The following was intended as a test of visual acuity.  Not really.  It was just something we had to do.  It wasn't super easy and we had to do something with it.  So here it lives in infamy waiting for you, yes you, to look at.  If you blink fast enough you can pick out four very distinct pictures, all very soothing.  It is hard to believe when you flash 1/4 of a soothing picture very quickly it isn't four times as soothing right???

And because it is so much more nauseating when it is larger, here it is larger.  You really should check out the larger version - it is quite unsettling.  If you are using IE (and what self respecting Microsoft PC user wouldn't) you should press F11 - one of those useless keys at the top of every keyboard.  This will invoke Full Screen Nausea mode.  To get back out of this mode just press F11 again.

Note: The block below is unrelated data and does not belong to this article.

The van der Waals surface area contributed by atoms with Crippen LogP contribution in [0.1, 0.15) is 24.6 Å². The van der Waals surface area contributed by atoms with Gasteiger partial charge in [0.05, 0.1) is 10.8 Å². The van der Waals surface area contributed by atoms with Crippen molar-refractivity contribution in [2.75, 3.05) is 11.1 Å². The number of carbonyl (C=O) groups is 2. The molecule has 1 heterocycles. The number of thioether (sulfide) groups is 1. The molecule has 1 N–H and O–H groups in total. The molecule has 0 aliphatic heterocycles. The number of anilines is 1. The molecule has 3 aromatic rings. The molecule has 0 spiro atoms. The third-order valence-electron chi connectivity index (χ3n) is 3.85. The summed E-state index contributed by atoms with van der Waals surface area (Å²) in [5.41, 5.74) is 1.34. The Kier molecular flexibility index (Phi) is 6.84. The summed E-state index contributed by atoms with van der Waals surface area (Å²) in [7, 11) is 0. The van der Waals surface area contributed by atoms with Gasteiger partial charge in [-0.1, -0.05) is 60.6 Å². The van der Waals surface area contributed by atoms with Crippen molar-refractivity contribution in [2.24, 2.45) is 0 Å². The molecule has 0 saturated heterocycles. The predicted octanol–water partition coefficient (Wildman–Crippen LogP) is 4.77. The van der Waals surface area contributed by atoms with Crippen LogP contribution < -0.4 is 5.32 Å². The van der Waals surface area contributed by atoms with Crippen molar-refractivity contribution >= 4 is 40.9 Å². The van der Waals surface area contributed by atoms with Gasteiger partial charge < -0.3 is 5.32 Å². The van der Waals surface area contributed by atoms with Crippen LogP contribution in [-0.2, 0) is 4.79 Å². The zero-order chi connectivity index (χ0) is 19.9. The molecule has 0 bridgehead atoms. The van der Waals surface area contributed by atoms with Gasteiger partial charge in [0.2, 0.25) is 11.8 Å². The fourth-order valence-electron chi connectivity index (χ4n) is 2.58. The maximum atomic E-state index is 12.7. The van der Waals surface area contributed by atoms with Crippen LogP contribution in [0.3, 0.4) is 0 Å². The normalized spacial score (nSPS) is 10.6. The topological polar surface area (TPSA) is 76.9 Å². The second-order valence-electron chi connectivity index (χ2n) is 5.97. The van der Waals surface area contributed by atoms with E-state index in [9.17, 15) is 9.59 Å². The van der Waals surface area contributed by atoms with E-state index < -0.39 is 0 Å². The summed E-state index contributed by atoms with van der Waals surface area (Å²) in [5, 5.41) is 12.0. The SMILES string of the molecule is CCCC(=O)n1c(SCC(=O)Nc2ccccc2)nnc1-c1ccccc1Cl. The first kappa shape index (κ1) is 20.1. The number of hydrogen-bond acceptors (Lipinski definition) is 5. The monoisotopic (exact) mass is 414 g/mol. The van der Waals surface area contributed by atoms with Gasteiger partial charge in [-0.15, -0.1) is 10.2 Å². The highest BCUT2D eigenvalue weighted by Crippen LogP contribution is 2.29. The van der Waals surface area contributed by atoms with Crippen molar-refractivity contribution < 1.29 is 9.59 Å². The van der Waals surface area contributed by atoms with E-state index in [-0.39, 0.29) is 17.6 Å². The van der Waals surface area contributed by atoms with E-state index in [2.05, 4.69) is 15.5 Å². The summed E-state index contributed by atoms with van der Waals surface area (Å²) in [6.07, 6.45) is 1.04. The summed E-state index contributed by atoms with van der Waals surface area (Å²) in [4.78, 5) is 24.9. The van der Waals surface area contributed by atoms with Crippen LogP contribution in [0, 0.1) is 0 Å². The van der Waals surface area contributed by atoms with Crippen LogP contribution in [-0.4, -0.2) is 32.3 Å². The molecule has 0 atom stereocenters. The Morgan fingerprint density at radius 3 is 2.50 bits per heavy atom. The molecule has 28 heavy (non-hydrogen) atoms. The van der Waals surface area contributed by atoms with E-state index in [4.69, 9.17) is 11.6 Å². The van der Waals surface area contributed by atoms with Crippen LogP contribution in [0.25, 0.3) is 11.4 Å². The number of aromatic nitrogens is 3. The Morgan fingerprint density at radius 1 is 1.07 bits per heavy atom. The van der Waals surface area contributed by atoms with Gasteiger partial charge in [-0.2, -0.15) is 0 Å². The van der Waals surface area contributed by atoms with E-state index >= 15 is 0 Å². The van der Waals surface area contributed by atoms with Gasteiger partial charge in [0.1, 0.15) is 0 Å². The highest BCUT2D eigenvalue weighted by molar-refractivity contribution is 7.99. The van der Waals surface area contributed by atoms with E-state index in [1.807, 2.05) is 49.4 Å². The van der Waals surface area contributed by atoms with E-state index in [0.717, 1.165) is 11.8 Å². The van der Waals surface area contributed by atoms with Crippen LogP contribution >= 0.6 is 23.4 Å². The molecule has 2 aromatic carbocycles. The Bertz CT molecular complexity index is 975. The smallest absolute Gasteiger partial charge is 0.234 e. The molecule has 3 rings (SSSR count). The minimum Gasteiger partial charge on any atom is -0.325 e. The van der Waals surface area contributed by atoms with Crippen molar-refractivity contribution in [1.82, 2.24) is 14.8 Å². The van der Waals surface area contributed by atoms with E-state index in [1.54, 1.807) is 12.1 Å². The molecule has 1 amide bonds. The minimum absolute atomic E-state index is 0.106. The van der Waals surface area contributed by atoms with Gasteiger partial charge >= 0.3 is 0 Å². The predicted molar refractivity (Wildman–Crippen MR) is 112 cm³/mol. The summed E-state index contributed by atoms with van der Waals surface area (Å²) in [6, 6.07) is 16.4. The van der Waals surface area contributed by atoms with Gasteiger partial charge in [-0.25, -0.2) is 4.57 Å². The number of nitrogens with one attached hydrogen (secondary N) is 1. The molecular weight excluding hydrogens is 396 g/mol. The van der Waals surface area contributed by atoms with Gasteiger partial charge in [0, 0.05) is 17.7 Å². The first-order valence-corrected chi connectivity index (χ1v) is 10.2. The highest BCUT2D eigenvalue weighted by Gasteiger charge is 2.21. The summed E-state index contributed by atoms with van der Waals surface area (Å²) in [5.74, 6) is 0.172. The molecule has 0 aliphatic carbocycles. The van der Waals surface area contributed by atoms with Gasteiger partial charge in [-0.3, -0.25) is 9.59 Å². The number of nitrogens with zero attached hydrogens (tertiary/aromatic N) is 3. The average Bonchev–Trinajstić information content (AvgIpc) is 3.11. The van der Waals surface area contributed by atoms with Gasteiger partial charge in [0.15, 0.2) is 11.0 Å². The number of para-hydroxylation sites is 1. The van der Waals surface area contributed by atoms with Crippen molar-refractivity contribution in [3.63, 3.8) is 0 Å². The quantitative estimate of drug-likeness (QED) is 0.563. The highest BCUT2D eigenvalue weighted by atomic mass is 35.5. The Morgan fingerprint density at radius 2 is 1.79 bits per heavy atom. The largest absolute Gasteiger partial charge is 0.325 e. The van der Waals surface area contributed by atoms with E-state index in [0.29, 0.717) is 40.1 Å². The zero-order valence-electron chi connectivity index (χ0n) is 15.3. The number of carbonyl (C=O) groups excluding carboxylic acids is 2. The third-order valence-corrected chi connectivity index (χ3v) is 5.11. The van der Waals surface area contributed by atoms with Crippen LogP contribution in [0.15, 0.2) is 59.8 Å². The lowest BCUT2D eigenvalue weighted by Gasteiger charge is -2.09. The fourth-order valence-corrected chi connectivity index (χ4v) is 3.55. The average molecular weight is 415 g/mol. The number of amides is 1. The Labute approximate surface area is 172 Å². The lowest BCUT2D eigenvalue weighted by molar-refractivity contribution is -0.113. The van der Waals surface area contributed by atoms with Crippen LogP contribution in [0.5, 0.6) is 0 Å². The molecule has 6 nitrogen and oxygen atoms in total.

Every considered how much it costs to produce and dispose of keyboards with 12 extra keys that no one knows what do?  We have!

 

Before the webmaster's daughter went to college he/she created this to remind that daughter of the uncoming date. Specifically how many hours, minutes, seconds, and milliseconds.  Note: this was done over four and one half years ago ... so the countdown clock shows only zeros.  The picture at the end is her dorm in Mount Vernon.  I'm proud to say she graduated from George Washington University in 2011.

CONGRADULATIONS EMILY : )

 

Truth is we could keep going on and on and on like this but then this column would be longer than the page's main column.  Then we would have to add more to that column.  Then that column would be longer and we would be forced to add more again to this column.  You see the problem!

 

So this is, obviously, the end of this column.  Right now anyway!